This is another anniversary year for an institution that is dear to the hearts of many Harford Countians.
This year marks the 125th year of the Tome School in Cecil County. We were among those in Aberdeen who graduated from Tome "on the hill" in its last days. We have fond memories of those days.
The Tome School, in its prime days between the beginning of the 20th century and World War II, was one of the poshest of prep schools, drawing students from every corner of the land as well as from abroad and providing academic training as good as the very best.
Most Marylanders had heard of Tome, some for its fine athletic teams, as well as scholastic achievement. But with the coming of World War II in 1941, the Navy bought up the campus on the hill to make it the core of the Bainbridge Naval Training Center, and it was generally believed that Tome had succumbed.
But Tome, in one form or another, has never discontinued operating. There have been ups and downs. But in 1975, there was the dedication of a brand new school in North East.
Tome has a very interesting history. It was started back in 1889 when Jacob Tome, a poor boy who made it big in Port Deposit, created a corporation called the Jacob Tome Institute, whose purpose should be the operation of all schools.
The corporation erected a building, to be called Washington Hall, across the street from Jacob Tome's mansion on Main Street in Port Deposit. Later, it converted the offices of the old Susquehanna Canal Company for a second school building, called Jefferson Hall, and built a gymnasium called Adams Hall.
The school was an immediate success, with students arriving by train from throughout the countryside. Many students from longer distances boarded with private families in the town.
It was perhaps for that reason that in 1901 the trustees of the JTI decided to build a boarding school. They acquired 200 acres on the crest of a nearby hill and in a short time, the Tome School for Boys came to be.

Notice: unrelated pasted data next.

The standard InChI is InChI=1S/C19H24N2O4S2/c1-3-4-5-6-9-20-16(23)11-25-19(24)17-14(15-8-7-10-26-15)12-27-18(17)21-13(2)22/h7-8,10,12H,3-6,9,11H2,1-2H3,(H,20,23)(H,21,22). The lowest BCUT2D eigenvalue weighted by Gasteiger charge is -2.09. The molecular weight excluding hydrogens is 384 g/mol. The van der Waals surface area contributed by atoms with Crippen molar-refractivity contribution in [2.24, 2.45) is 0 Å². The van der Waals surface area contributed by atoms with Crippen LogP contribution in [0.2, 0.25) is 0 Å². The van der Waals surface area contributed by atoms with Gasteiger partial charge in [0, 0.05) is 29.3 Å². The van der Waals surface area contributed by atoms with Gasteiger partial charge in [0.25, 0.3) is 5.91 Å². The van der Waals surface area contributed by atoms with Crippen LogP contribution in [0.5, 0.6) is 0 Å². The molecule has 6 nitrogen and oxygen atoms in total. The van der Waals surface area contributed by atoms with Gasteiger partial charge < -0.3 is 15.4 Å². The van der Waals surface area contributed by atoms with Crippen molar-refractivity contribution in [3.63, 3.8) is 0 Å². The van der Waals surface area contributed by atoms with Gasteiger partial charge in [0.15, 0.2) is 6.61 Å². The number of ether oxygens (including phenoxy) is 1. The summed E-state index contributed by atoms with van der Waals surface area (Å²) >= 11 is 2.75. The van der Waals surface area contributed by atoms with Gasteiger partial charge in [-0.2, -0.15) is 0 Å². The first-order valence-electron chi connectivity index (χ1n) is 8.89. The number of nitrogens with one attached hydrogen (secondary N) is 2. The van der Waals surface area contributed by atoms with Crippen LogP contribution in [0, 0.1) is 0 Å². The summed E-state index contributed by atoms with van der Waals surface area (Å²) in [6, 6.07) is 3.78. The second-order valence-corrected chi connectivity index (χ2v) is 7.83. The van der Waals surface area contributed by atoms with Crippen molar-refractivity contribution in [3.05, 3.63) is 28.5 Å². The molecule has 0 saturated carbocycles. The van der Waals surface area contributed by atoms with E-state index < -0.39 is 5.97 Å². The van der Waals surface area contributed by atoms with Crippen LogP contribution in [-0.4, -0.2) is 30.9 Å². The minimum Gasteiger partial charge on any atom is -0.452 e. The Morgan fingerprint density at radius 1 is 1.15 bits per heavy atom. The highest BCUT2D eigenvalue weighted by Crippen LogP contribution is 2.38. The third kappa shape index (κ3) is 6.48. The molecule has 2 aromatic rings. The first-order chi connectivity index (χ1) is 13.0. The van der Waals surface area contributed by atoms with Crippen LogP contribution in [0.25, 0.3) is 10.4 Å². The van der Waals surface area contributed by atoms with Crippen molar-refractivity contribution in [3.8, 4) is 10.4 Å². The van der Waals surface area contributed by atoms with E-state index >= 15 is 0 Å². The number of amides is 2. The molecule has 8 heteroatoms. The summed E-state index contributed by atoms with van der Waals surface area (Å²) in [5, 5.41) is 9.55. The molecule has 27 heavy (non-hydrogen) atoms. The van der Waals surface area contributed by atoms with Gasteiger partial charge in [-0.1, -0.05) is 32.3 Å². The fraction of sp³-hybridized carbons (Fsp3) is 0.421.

The Aegis: Top stories
It included seven buildings, including dormitories, all of them in a style reflecting the opulence of the late Victorian era. Frederick Law Olmsted was retained as consultant on designing the grounds. No expense was spared.
The downtown building (Washington Hall) became the Senior School for Girls and local boys mingled with the boarders from afar, attending the "hill school," as it was locally called.
The prestige of the institution can be judged from the fact that one of its headmasters left the presidency of the University of Maine to accept the post there and after leaving Tome, became president of Northwestern University.
In the 1930s, with the Depression, the hill school, with its high tuition, began suffering lowering enrollments, so that by the close of the decade, the trustees were forced to consider closing its deficit, making boarding facilities.
After the outbreak of World War II, the hill was sold to the Navy. Here is where, in the minds of many, Tome ceased to exist. But the sale of the school property actually gave Tome a new lease on life in the form of a new endowment, and it continued operating in the town schools comprising grades 1 to 12.
In 1962, a newspaper friend of ours, E. Ralph Hostetter, a Tome alumnus and publisher of a string of Eastern Shore newspapers, became president of the board. Dr. William Hogue was retained as headmaster, the old buildings were refurbished and a new program was instituted, exclusively college preparatory and nonelective.
The school grew and prospered. After a fire destroyed Jefferson Hall, it became clear that a new modern plant was needed. The issue was settled when E. Ralph Hostetter donated 100 acres he owned near North East. In 1970, ground was broken, and in 1971, the school moved into the first of its new buildings. Long live Tome School!